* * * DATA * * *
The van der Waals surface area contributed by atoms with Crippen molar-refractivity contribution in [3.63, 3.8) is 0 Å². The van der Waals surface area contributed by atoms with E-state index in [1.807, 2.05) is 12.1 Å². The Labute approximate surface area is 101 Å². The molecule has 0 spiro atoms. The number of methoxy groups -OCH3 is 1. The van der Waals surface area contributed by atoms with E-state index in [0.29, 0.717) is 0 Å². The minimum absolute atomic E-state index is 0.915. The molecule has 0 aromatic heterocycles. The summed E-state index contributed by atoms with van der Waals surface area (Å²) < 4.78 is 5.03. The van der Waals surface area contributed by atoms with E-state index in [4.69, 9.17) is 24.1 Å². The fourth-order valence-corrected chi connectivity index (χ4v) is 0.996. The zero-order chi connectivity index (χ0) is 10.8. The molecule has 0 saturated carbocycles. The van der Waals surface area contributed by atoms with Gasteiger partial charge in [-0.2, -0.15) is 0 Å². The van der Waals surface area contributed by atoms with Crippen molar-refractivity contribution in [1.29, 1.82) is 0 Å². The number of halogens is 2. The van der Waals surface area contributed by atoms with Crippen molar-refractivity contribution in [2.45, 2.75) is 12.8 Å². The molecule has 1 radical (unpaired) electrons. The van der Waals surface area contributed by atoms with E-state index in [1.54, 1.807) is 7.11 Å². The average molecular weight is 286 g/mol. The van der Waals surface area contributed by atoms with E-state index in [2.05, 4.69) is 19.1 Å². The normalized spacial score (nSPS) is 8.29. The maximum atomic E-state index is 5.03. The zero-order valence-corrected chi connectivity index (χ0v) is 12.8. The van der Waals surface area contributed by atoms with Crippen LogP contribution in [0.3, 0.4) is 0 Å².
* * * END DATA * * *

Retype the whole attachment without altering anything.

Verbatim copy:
The van der Waals surface area contributed by atoms with Crippen molar-refractivity contribution in [3.63, 3.8) is 0 Å². The van der Waals surface area contributed by atoms with E-state index in [1.807, 2.05) is 12.1 Å². The Labute approximate surface area is 101 Å². The molecule has 0 spiro atoms. The number of methoxy groups -OCH3 is 1. The van der Waals surface area contributed by atoms with E-state index in [0.29, 0.717) is 0 Å². The minimum absolute atomic E-state index is 0.915. The molecule has 0 aromatic heterocycles. The summed E-state index contributed by atoms with van der Waals surface area (Å²) < 4.78 is 5.03. The van der Waals surface area contributed by atoms with E-state index in [4.69, 9.17) is 24.1 Å². The fourth-order valence-corrected chi connectivity index (χ4v) is 0.996. The zero-order chi connectivity index (χ0) is 10.8. The molecule has 0 saturated carbocycles. The van der Waals surface area contributed by atoms with Gasteiger partial charge in [-0.2, -0.15) is 0 Å². The van der Waals surface area contributed by atoms with Crippen molar-refractivity contribution in [1.29, 1.82) is 0 Å². The number of halogens is 2. The van der Waals surface area contributed by atoms with Crippen molar-refractivity contribution in [2.45, 2.75) is 12.8 Å². The molecule has 1 radical (unpaired) electrons. The van der Waals surface area contributed by atoms with E-state index in [1.54, 1.807) is 7.11 Å². The average molecular weight is 286 g/mol. The van der Waals surface area contributed by atoms with E-state index in [2.05, 4.69) is 19.1 Å². The normalized spacial score (nSPS) is 8.29. The maximum atomic E-state index is 5.03. The zero-order valence-corrected chi connectivity index (χ0v) is 12.8. The van der Waals surface area contributed by atoms with Crippen LogP contribution in [0.3, 0.4) is 0 Å².